You have to walk through at least twice, dear onlooker. When I first h(ear) the hook ___________________________I want to know what the ___________________is. It is my nature as a writer, Aquarius and woman of color to want to know the _________________long before someone else does. For protection. For inclusion. I am completely mesmerized by the way the colors, lines & blurry pictures translate into innocent child or seasoned adult, how I wanted to understand right away just how close the main character was to her friends. I asked myself right there on those comfortable pillows, What happens if life is a secret to me & I die before I figure it out? Jaeeun Lee made me ponder if the social construct is set up for people of color in a way that makes us feel like nearly everything is a secret to us? Is the idea of magic and the power of animals a secret to me? Am I a secret to myself? Is a secret a secret to itself?
You have to watch & listen to this twice, preferably with your bestie or someone you know sitting next to you. You will get up saying, “It’s a secret to you.” Once I completed the full circle and lots of ear-hustling, I -ha-‘d that this was indeed a dialog…one that I was privy to, parts that made me feel somewhat uncomfortable and parts that made me feel like all things grotesquely beautiful. Perspective is a real, real thing.
http://www.duendeliterary.org/anastacia-tolbert/ alice isn’t excited about going inside the gallery (yet) all her memories sticking to the bottom of her tongue & yesterdays canker sore on the inside of her jaw. what she really wants is to watch the wall (outside). hit the wall. see the wall. alice wants to know about the red lineage, about if everyone has a story to tell about if wolves are closest to their mothers or fathers about if her menstrual cycle could ever be orange not red & about what it might be like to wear an umbilical cord for a belt & when alice does decide to go (inside) the gallery she heads right over to the pillows, to the idea that something is a secret to her & this makes alice cry & also want a cigarette. what if all the fucking things are a secret to her? what if love will never whisper in her ear & only be told from the perspective but her own. what if she becomes a stripe-dancing woman moving beautifully upon her own disrespected grave?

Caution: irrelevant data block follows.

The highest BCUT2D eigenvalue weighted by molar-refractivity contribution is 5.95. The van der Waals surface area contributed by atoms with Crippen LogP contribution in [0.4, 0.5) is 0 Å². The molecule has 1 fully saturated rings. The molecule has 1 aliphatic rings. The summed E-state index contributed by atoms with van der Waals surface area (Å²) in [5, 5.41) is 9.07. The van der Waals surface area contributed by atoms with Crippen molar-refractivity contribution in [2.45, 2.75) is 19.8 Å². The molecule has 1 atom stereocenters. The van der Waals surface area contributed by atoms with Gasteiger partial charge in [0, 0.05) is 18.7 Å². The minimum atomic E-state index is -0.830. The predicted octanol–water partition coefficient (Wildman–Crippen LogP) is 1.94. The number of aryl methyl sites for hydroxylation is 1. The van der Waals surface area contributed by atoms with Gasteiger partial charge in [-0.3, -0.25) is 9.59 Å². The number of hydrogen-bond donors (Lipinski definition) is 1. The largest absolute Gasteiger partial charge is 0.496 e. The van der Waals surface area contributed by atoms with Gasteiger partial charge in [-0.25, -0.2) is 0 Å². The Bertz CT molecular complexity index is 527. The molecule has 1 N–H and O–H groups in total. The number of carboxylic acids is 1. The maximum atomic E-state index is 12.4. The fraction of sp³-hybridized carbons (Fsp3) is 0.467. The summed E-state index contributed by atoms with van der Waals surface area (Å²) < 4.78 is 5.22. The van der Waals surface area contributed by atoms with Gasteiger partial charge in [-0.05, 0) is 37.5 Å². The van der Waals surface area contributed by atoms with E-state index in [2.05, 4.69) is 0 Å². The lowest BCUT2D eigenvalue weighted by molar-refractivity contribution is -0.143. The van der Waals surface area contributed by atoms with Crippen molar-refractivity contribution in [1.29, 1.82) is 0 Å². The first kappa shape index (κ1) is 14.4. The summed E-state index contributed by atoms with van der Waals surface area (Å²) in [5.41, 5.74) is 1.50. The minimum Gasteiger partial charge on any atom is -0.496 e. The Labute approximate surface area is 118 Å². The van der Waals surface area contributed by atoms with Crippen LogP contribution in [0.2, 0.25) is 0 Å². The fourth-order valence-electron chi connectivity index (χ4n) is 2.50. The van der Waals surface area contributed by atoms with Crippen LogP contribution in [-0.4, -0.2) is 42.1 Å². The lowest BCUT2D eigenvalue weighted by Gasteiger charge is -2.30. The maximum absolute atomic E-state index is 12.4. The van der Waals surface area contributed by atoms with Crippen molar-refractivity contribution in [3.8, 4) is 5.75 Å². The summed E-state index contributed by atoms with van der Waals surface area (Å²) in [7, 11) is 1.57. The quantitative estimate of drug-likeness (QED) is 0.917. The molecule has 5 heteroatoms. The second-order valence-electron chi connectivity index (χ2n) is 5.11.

Anastacia Renee' is a queer super-shero of color moonlighting as a writer, performance artist and creative writing workshop facilitator. She has received awards and fellowships from Cave Canem, Hedgebrook, VONA, Jack Straw, Ragdale and Artist Trust. She was recently selected as the 2015-16 Writer-in-Residence at Hugo House, a place for writers in Seattle. Her Chapbook 26, published by Dancing Girl Press, is an abbreviated alphabet expression of the lower and uppercase lives of women and girls. Her poetry, & fiction have been published in Literary Orphans, Bitterzoet, Radius Poetry, Seattle Review, Duende, Bone Bouquet, Dressing Room Poetry and many more. Recently Anastacia Renee' has been expanding her creative repertoire into the field of visual art, and has exhibited installations surrounding the body as a polarized place of both the private and political. Lately she’s been obsessed with the body's memory and infatuated by myths, fables & imaginary truths. http://indigoa.wix.com/2015 http://hugohouse.org/get-involved/writers-in-residence/